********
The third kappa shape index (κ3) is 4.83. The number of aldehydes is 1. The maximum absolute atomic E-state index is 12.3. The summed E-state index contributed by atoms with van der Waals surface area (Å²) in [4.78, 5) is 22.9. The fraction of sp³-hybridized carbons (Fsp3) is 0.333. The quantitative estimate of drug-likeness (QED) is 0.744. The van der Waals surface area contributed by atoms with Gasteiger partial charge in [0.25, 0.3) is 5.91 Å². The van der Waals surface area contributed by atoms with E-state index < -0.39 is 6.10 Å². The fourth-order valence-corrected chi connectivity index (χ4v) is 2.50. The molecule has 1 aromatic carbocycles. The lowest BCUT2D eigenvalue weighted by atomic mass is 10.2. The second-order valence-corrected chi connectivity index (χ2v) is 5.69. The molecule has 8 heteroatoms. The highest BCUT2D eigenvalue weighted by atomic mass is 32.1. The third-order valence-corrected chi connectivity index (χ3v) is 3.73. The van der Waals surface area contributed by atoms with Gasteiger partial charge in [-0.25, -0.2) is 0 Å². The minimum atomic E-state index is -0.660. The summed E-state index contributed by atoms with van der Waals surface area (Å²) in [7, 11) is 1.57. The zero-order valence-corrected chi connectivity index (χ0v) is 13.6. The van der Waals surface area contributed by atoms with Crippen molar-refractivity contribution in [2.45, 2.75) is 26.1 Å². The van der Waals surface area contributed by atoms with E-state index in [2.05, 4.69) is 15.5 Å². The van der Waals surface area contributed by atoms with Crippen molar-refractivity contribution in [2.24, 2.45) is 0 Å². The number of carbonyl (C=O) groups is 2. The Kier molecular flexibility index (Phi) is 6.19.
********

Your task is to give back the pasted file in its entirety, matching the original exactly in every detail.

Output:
The third kappa shape index (κ3) is 4.83. The number of aldehydes is 1. The maximum absolute atomic E-state index is 12.3. The summed E-state index contributed by atoms with van der Waals surface area (Å²) in [4.78, 5) is 22.9. The fraction of sp³-hybridized carbons (Fsp3) is 0.333. The quantitative estimate of drug-likeness (QED) is 0.744. The van der Waals surface area contributed by atoms with Gasteiger partial charge in [0.25, 0.3) is 5.91 Å². The van der Waals surface area contributed by atoms with E-state index < -0.39 is 6.10 Å². The fourth-order valence-corrected chi connectivity index (χ4v) is 2.50. The molecule has 1 aromatic carbocycles. The lowest BCUT2D eigenvalue weighted by atomic mass is 10.2. The second-order valence-corrected chi connectivity index (χ2v) is 5.69. The molecule has 8 heteroatoms. The highest BCUT2D eigenvalue weighted by atomic mass is 32.1. The third-order valence-corrected chi connectivity index (χ3v) is 3.73. The van der Waals surface area contributed by atoms with Gasteiger partial charge in [-0.25, -0.2) is 0 Å². The minimum atomic E-state index is -0.660. The summed E-state index contributed by atoms with van der Waals surface area (Å²) in [7, 11) is 1.57. The zero-order valence-corrected chi connectivity index (χ0v) is 13.6. The van der Waals surface area contributed by atoms with Crippen molar-refractivity contribution in [2.45, 2.75) is 26.1 Å². The van der Waals surface area contributed by atoms with E-state index in [2.05, 4.69) is 15.5 Å². The van der Waals surface area contributed by atoms with Crippen molar-refractivity contribution in [2.24, 2.45) is 0 Å². The number of carbonyl (C=O) groups is 2. The Kier molecular flexibility index (Phi) is 6.19.